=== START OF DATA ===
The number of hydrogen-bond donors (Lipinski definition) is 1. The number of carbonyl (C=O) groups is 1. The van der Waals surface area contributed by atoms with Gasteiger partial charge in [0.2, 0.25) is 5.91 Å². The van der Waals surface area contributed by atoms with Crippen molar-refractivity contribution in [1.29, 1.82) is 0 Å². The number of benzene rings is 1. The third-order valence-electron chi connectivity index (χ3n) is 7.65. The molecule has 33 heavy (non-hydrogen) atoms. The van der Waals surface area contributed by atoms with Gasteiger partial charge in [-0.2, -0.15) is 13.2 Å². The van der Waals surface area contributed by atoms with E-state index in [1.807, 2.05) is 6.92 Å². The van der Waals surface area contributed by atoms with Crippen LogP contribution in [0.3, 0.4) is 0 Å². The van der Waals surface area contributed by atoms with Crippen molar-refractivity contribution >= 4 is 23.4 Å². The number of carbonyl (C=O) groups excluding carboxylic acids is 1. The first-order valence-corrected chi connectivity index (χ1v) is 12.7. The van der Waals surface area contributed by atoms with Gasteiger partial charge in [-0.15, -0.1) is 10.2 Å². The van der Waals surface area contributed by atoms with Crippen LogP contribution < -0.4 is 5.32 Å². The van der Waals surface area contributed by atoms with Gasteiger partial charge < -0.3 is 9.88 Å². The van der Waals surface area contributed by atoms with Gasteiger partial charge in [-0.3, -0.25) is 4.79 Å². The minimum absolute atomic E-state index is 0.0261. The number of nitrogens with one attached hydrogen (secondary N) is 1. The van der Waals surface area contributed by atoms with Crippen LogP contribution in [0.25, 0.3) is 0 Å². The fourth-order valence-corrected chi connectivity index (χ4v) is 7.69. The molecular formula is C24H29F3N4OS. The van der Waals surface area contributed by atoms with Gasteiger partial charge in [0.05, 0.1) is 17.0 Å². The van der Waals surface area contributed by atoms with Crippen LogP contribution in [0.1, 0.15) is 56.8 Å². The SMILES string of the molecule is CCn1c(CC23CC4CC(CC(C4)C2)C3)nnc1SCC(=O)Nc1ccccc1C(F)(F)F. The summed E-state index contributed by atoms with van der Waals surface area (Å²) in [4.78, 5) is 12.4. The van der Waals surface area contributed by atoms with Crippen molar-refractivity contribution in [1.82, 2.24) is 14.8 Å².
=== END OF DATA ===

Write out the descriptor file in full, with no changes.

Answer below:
The number of hydrogen-bond donors (Lipinski definition) is 1. The number of carbonyl (C=O) groups is 1. The van der Waals surface area contributed by atoms with Gasteiger partial charge in [0.2, 0.25) is 5.91 Å². The van der Waals surface area contributed by atoms with Crippen molar-refractivity contribution in [1.29, 1.82) is 0 Å². The number of benzene rings is 1. The third-order valence-electron chi connectivity index (χ3n) is 7.65. The molecule has 33 heavy (non-hydrogen) atoms. The van der Waals surface area contributed by atoms with Gasteiger partial charge in [-0.2, -0.15) is 13.2 Å². The van der Waals surface area contributed by atoms with E-state index in [1.807, 2.05) is 6.92 Å². The van der Waals surface area contributed by atoms with Crippen LogP contribution in [0.3, 0.4) is 0 Å². The van der Waals surface area contributed by atoms with Crippen molar-refractivity contribution >= 4 is 23.4 Å². The number of carbonyl (C=O) groups excluding carboxylic acids is 1. The first-order valence-corrected chi connectivity index (χ1v) is 12.7. The van der Waals surface area contributed by atoms with Gasteiger partial charge in [-0.15, -0.1) is 10.2 Å². The van der Waals surface area contributed by atoms with Crippen LogP contribution < -0.4 is 5.32 Å². The van der Waals surface area contributed by atoms with Gasteiger partial charge < -0.3 is 9.88 Å². The van der Waals surface area contributed by atoms with Gasteiger partial charge in [-0.3, -0.25) is 4.79 Å². The minimum absolute atomic E-state index is 0.0261. The number of nitrogens with one attached hydrogen (secondary N) is 1. The van der Waals surface area contributed by atoms with Crippen LogP contribution in [0.25, 0.3) is 0 Å². The fourth-order valence-corrected chi connectivity index (χ4v) is 7.69. The molecular formula is C24H29F3N4OS. The van der Waals surface area contributed by atoms with Gasteiger partial charge in [0.05, 0.1) is 17.0 Å². The van der Waals surface area contributed by atoms with Crippen LogP contribution in [0.1, 0.15) is 56.8 Å². The SMILES string of the molecule is CCn1c(CC23CC4CC(CC(C4)C2)C3)nnc1SCC(=O)Nc1ccccc1C(F)(F)F. The summed E-state index contributed by atoms with van der Waals surface area (Å²) in [4.78, 5) is 12.4. The van der Waals surface area contributed by atoms with Crippen molar-refractivity contribution in [1.82, 2.24) is 14.8 Å².